“There’s very much a reason that members of Congress, leadership in Congress, is trying to push this through a spending bill without a debate before the new Congress comes in, and that’s because they know they’ll have less support for legislation that violates the First Amendment in this way in the new Congress,” said the ACLU’s Waheed.
Backing the critic’s argument, two federal courts have ruled this year against Israel anti-boycott laws passed by state lawmakers in Kansas and Arizona. Both of those suits were brought by the ACLU, which has launched a similar challenge in Arkansas and filed yet another in Texas on Tuesday.
“This is very clearly part of a larger effort to silence speech on this issue,” said Waheed.
The debate arrives as congressional leaders are scrambling to pass a series of seven federal spending bills before midnight Friday to prevent a partial government shutdown. The negotiations have been entangled in President TrumpDonald TrumpTexas announces election audit in four counties after Trump demand Schumer sets Monday showdown on debt ceiling-government funding bill Pennsylvania AG sues to block GOP subpoenas in election probe MORE’s demand that funding for the Homeland Security Department include $5 billion for new construction of the U.S.-Mexico border wall that was central to his 2016 campaign — a demand that’s a nonstarter with Democratic leaders.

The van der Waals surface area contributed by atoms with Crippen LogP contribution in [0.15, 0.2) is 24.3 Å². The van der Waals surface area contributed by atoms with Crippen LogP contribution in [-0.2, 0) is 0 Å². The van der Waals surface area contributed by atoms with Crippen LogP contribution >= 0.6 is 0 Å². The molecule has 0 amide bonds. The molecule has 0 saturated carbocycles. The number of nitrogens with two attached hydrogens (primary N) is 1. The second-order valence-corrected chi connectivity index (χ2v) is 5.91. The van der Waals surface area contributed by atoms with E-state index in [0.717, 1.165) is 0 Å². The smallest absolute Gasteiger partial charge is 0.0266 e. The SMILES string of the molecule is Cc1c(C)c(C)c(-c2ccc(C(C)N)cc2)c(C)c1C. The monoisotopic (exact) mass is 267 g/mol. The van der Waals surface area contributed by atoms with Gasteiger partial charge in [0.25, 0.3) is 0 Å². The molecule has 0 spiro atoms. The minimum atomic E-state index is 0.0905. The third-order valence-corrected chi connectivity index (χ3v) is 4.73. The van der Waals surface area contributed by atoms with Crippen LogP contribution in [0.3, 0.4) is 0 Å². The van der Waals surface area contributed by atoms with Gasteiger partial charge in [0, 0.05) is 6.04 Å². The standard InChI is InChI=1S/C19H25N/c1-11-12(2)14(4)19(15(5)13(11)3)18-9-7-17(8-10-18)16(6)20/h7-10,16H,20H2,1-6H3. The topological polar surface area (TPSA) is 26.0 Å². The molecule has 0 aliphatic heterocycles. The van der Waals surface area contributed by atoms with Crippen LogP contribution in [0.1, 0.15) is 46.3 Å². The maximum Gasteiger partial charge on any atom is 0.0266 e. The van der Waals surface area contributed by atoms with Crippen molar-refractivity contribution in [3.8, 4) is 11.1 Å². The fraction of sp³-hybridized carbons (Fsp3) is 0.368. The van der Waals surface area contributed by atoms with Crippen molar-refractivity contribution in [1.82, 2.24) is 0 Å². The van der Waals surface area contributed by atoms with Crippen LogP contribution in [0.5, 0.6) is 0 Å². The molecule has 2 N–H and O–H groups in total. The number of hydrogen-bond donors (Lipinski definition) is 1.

Some supporters of the anti-boycott legislation said they’re in no hurry to rush the legislation through Congress this year.
Rep. Eliot EngelEliot Lance EngelNYC snafu the latest flub from a broken elections agency Cynthia Nixon backs primary challenger to Rep. Carolyn Maloney Democrats call on Blinken to set new sexual misconduct policies at State Department MORE (D-N.Y.), who’s in line to chair the House Foreign Affairs Committee in the next Congress, said it will be extremely tough to get anything “of import” into an omnibus bill this month.
“We’re realistic in terms of what can be gotten and what cannot be gotten,” Engel said.
“I’m not so worried about it, because we’re going to take over next year,” he continued. “If we don’t get to it now, we’ll have plenty of time in January and February to hit the ground running.”